Quick-thinking NCOs rescue soldiers from burning tank

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Quick-thinking NCOs rescue soldiers from burning tank

Post by MKSheppard » 2003-04-03 09:03am

http://www.armytimes.com/story.php?f=1- ... 717992.php

CENTRAL IRAQ — For a few long, terrifying minutes, Pfc. Adam Small faced every armor soldier’s nightmare: the prospect of burning to death while trapped in his own disabled tank.

He was saved, like so many soldiers before him, by a couple of squared-away, quick-thinking NCOs.

Small’s ordeal began just after 5 p.m. March 25, on an evening when a sandstorm at sunset had suffused the air with an unearthly red glow.

As the sky darkened rapidly and rain began to fall, a column of Abrams tanks and Bradley fighting vehicles from B, or “Bonecrusher,” Troop, of 3rd Squadron, 7th Cavalry Regiment, 3rd Infantry Division (Mechanized), was pushing forward toward a bridge they were supposed to seize.

The column was still two miles from the bridge, and bunched up more tightly than doctrine would usually call for, when incoming tracer rounds heralded the start of another in a series of ambushes the unit had endured. The troopers shrugged it off — they were getting used to being fired at.

But then something happened that none of them had experienced — something, in fact, that no American soldier had ever experienced. And it happened twice in the space of a few seconds.

A projectile, now thought to be a rocket-propelled grenade, hurtled with the force of a freight train into the back of the tank commanded by Sgt. 1st Class Curtis Anderson, 38, of Sacramento, Calif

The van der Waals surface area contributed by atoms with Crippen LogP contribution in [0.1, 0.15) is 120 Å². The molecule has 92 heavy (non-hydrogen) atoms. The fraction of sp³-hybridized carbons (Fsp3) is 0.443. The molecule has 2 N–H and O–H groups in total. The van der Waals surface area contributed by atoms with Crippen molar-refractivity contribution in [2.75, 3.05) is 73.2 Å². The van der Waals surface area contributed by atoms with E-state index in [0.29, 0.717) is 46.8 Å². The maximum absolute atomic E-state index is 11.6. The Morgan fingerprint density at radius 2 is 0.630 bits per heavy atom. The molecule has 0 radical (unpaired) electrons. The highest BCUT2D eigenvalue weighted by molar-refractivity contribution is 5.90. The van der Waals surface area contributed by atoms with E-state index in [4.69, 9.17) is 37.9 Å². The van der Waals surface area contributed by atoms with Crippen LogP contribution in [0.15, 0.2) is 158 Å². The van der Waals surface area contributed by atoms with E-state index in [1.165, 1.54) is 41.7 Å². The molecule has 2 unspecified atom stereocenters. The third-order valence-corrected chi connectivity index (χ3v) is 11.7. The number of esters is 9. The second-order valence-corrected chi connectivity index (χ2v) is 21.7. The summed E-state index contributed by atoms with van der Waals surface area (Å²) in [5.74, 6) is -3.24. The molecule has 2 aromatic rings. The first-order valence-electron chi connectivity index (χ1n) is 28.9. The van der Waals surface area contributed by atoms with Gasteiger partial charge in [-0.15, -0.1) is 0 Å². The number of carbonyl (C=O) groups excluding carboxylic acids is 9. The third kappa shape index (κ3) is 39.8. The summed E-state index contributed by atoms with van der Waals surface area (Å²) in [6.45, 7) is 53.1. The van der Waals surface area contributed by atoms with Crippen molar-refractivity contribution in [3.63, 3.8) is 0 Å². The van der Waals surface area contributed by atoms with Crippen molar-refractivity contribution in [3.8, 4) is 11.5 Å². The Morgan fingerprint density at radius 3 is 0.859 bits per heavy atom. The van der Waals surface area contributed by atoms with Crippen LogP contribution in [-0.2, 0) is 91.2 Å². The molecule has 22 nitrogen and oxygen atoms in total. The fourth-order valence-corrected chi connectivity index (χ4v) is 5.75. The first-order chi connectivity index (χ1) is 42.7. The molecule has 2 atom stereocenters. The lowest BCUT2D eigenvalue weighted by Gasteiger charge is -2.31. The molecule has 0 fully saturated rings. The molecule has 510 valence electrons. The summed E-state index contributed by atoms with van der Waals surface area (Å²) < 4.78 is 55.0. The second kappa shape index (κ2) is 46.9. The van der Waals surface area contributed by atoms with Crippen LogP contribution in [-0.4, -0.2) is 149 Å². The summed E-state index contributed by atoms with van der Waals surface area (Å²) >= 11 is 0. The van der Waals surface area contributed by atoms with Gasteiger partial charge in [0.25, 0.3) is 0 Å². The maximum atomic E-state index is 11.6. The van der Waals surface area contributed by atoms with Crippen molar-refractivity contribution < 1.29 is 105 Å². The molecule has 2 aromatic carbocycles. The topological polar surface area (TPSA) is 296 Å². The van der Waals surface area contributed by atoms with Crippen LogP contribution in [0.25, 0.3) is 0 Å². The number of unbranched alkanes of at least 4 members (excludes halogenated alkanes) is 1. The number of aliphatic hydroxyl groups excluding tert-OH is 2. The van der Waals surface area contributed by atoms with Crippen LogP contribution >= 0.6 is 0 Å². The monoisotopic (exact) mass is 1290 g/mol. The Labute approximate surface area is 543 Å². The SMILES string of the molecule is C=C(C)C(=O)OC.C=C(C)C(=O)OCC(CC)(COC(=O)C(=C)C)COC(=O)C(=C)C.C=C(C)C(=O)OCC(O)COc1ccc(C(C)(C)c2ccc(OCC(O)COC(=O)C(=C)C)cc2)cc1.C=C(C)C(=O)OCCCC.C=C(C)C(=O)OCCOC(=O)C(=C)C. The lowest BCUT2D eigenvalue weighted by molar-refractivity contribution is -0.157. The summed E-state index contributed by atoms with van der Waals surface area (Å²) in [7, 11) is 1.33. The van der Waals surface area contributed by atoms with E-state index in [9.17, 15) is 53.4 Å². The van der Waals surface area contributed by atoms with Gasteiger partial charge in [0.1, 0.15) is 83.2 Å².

Almost simultaneously, a similar jolt rocked Small’s tank, 35 yards behind Anderson’s.

“It felt like the tank bounced,” said tank driver Small, 19, of Greensboro, N.C.

The force of the blast knocked out the tank’s loader, Spc. Brian French, 23, of Billings, Mont., who was climbing down into his seat from his turret hatch at the moment of impact.

“We got hit! We’re getting hit! We’re getting hit!” yelled Staff Sgt. Charles Kilgore, the tank commander.

Small, seated in the driver’s compartment in front of the turret, tried to push his hatch up to escape. But it was jammed, and only opened a few inches. He could see flames, and let it slam shut.

The other three crewmembers were getting themselves together, and getting out. But because of the angle the turret was at when it was hit, Small couldn’t escape through the turret either. He was trapped by fire and the jammed hatch above him, and by the jammed turret behind him. The tank’s 120mm ammunition started to cook off, exploding in the flames.

Tears of fear ran down his cheeks.

Sgt. 1st. Class Javier Camacho, 35, of Bayamon, Puerto Rico, the platoon sergeant for B Troop’s 4th Platoon, was commanding a tank half a mile behind Small’s at the time the two tanks were knocked out. “Somebody got hit,” said his gunner, Sgt. Jeremiah Gallegos.

Within a couple of minutes, Camacho’s tank came to the scene. Anderson’s tank was knocked out, but its engine was still running. Its crew had abandoned it and jumped into a Bradley. Small’s tank was burning fiercely.

The three soldiers who had escaped asked for Camacho’s help in rescuing Small. “When they told me he was still there, my heart stopped,” Camacho said. “He’s not one of my soldiers, but I could just imagine burning to death in a tank. I wouldn’t leave nobody like that.”

Camacho, the squadron’s master gunner and a veteran of the 1991 Gulf War, leaped into action. With help from Gallegos and Sgt. 1st Class Steven Newby, he doused the propellant that was burning on top of Small’s hatch, then set about dislodging the jammed hatch.